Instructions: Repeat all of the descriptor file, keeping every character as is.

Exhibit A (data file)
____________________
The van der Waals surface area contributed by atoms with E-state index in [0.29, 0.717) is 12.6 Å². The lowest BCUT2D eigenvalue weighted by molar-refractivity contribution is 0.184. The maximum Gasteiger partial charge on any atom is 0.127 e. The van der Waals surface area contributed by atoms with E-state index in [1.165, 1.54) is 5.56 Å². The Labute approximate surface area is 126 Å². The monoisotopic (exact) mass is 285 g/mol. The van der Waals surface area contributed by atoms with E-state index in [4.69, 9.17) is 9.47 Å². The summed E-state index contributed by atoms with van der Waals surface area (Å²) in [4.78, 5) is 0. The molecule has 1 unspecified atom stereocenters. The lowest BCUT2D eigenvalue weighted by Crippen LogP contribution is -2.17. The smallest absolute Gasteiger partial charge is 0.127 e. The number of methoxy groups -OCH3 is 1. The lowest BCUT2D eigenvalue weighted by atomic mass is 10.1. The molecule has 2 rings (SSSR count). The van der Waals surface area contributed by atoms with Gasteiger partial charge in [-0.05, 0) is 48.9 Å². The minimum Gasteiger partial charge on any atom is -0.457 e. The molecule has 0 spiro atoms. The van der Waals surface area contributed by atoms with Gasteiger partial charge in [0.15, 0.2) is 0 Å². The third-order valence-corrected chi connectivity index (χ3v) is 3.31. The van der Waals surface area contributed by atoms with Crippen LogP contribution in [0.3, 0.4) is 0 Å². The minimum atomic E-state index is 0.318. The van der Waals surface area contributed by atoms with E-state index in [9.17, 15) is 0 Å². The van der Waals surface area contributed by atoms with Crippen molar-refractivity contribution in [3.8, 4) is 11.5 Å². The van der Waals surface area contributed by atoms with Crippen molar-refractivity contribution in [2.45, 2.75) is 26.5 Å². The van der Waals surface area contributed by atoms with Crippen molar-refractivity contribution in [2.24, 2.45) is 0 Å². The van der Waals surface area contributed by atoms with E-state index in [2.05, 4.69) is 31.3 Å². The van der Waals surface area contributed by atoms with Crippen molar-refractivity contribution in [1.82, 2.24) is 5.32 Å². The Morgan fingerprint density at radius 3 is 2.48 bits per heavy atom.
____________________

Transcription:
The van der Waals surface area contributed by atoms with E-state index in [0.29, 0.717) is 12.6 Å². The lowest BCUT2D eigenvalue weighted by molar-refractivity contribution is 0.184. The maximum Gasteiger partial charge on any atom is 0.127 e. The van der Waals surface area contributed by atoms with E-state index in [1.165, 1.54) is 5.56 Å². The Labute approximate surface area is 126 Å². The monoisotopic (exact) mass is 285 g/mol. The van der Waals surface area contributed by atoms with E-state index in [4.69, 9.17) is 9.47 Å². The summed E-state index contributed by atoms with van der Waals surface area (Å²) in [4.78, 5) is 0. The molecule has 1 unspecified atom stereocenters. The lowest BCUT2D eigenvalue weighted by Crippen LogP contribution is -2.17. The smallest absolute Gasteiger partial charge is 0.127 e. The number of methoxy groups -OCH3 is 1. The lowest BCUT2D eigenvalue weighted by atomic mass is 10.1. The molecule has 2 rings (SSSR count). The van der Waals surface area contributed by atoms with Gasteiger partial charge in [-0.05, 0) is 48.9 Å². The minimum Gasteiger partial charge on any atom is -0.457 e. The molecule has 0 spiro atoms. The van der Waals surface area contributed by atoms with Gasteiger partial charge in [0.15, 0.2) is 0 Å². The third-order valence-corrected chi connectivity index (χ3v) is 3.31. The van der Waals surface area contributed by atoms with Crippen LogP contribution in [0.3, 0.4) is 0 Å². The minimum atomic E-state index is 0.318. The van der Waals surface area contributed by atoms with E-state index in [9.17, 15) is 0 Å². The van der Waals surface area contributed by atoms with Crippen molar-refractivity contribution in [3.8, 4) is 11.5 Å². The van der Waals surface area contributed by atoms with Crippen molar-refractivity contribution in [2.45, 2.75) is 26.5 Å². The van der Waals surface area contributed by atoms with Crippen molar-refractivity contribution in [2.24, 2.45) is 0 Å². The van der Waals surface area contributed by atoms with E-state index in [2.05, 4.69) is 31.3 Å². The van der Waals surface area contributed by atoms with Crippen molar-refractivity contribution in [1.82, 2.24) is 5.32 Å². The Morgan fingerprint density at radius 3 is 2.48 bits per heavy atom.